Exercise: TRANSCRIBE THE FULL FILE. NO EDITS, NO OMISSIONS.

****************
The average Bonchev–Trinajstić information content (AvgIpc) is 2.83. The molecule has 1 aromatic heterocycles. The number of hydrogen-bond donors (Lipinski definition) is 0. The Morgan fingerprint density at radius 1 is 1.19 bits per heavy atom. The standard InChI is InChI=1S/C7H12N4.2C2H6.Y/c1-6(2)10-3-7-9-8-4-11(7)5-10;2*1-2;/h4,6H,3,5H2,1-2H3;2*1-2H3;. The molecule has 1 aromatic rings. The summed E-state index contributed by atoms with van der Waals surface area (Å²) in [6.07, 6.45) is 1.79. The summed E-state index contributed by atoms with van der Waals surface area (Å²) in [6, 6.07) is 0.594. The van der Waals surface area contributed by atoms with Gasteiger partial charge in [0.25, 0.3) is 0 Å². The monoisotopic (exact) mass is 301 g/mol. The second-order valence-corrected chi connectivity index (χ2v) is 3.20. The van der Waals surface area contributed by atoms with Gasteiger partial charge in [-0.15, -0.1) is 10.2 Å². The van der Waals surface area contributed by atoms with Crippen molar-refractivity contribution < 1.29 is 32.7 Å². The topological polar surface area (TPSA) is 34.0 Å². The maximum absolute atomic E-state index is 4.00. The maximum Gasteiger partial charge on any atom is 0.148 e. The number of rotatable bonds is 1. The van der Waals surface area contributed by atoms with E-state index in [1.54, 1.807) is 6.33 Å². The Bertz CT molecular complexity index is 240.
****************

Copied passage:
The average Bonchev–Trinajstić information content (AvgIpc) is 2.83. The molecule has 1 aromatic heterocycles. The number of hydrogen-bond donors (Lipinski definition) is 0. The Morgan fingerprint density at radius 1 is 1.19 bits per heavy atom. The standard InChI is InChI=1S/C7H12N4.2C2H6.Y/c1-6(2)10-3-7-9-8-4-11(7)5-10;2*1-2;/h4,6H,3,5H2,1-2H3;2*1-2H3;. The molecule has 1 aromatic rings. The summed E-state index contributed by atoms with van der Waals surface area (Å²) in [6.07, 6.45) is 1.79. The summed E-state index contributed by atoms with van der Waals surface area (Å²) in [6, 6.07) is 0.594. The van der Waals surface area contributed by atoms with Gasteiger partial charge in [0.25, 0.3) is 0 Å². The monoisotopic (exact) mass is 301 g/mol. The second-order valence-corrected chi connectivity index (χ2v) is 3.20. The van der Waals surface area contributed by atoms with Gasteiger partial charge in [-0.15, -0.1) is 10.2 Å². The van der Waals surface area contributed by atoms with Crippen molar-refractivity contribution < 1.29 is 32.7 Å². The topological polar surface area (TPSA) is 34.0 Å². The maximum absolute atomic E-state index is 4.00. The maximum Gasteiger partial charge on any atom is 0.148 e. The number of rotatable bonds is 1. The van der Waals surface area contributed by atoms with E-state index in [1.54, 1.807) is 6.33 Å². The Bertz CT molecular complexity index is 240.